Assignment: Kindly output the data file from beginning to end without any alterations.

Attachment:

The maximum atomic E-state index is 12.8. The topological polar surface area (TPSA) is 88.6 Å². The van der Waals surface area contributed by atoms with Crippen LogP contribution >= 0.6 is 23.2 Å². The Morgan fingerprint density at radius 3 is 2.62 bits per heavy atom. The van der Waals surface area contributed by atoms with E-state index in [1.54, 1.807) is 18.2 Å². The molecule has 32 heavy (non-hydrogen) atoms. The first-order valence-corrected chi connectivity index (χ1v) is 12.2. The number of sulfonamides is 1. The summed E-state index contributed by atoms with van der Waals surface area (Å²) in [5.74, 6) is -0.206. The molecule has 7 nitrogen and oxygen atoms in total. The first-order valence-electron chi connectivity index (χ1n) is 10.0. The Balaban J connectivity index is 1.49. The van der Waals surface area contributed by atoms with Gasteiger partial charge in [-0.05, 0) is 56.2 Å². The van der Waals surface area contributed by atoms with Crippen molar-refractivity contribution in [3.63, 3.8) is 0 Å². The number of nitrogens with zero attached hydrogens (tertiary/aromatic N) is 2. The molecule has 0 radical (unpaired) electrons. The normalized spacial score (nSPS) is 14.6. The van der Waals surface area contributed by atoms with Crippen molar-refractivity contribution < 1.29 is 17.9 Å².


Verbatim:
The maximum atomic E-state index is 12.8. The topological polar surface area (TPSA) is 88.6 Å². The van der Waals surface area contributed by atoms with Crippen LogP contribution >= 0.6 is 23.2 Å². The Morgan fingerprint density at radius 3 is 2.62 bits per heavy atom. The van der Waals surface area contributed by atoms with E-state index in [1.54, 1.807) is 18.2 Å². The molecule has 32 heavy (non-hydrogen) atoms. The first-order valence-corrected chi connectivity index (χ1v) is 12.2. The number of sulfonamides is 1. The summed E-state index contributed by atoms with van der Waals surface area (Å²) in [5.74, 6) is -0.206. The molecule has 7 nitrogen and oxygen atoms in total. The first-order valence-electron chi connectivity index (χ1n) is 10.0. The Balaban J connectivity index is 1.49. The van der Waals surface area contributed by atoms with Gasteiger partial charge in [-0.05, 0) is 56.2 Å². The van der Waals surface area contributed by atoms with Crippen molar-refractivity contribution in [3.63, 3.8) is 0 Å². The number of nitrogens with zero attached hydrogens (tertiary/aromatic N) is 2. The molecule has 0 radical (unpaired) electrons. The normalized spacial score (nSPS) is 14.6. The van der Waals surface area contributed by atoms with Crippen molar-refractivity contribution < 1.29 is 17.9 Å².